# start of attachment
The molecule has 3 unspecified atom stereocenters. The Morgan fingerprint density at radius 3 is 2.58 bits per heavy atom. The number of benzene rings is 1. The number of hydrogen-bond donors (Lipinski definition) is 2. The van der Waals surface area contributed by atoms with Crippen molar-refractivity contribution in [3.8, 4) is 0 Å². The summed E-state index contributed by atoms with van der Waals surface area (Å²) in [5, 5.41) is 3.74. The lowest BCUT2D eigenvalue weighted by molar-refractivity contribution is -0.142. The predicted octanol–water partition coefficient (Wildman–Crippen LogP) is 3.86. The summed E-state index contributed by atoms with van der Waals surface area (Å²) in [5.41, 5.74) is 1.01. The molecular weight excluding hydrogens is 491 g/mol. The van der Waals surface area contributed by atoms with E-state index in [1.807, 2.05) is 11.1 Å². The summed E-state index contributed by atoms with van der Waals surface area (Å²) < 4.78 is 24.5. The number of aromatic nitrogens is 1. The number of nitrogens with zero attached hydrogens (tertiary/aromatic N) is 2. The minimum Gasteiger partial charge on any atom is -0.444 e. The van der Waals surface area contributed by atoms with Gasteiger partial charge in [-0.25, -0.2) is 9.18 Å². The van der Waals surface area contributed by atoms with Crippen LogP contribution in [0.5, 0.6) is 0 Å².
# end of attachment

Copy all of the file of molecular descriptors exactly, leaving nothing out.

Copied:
The molecule has 3 unspecified atom stereocenters. The Morgan fingerprint density at radius 3 is 2.58 bits per heavy atom. The number of benzene rings is 1. The number of hydrogen-bond donors (Lipinski definition) is 2. The van der Waals surface area contributed by atoms with Crippen molar-refractivity contribution in [3.8, 4) is 0 Å². The summed E-state index contributed by atoms with van der Waals surface area (Å²) in [5, 5.41) is 3.74. The lowest BCUT2D eigenvalue weighted by molar-refractivity contribution is -0.142. The predicted octanol–water partition coefficient (Wildman–Crippen LogP) is 3.86. The summed E-state index contributed by atoms with van der Waals surface area (Å²) in [5.41, 5.74) is 1.01. The molecular weight excluding hydrogens is 491 g/mol. The van der Waals surface area contributed by atoms with E-state index in [1.807, 2.05) is 11.1 Å². The summed E-state index contributed by atoms with van der Waals surface area (Å²) < 4.78 is 24.5. The number of aromatic nitrogens is 1. The number of nitrogens with zero attached hydrogens (tertiary/aromatic N) is 2. The minimum Gasteiger partial charge on any atom is -0.444 e. The van der Waals surface area contributed by atoms with Gasteiger partial charge in [-0.25, -0.2) is 9.18 Å². The van der Waals surface area contributed by atoms with Crippen LogP contribution in [0.5, 0.6) is 0 Å².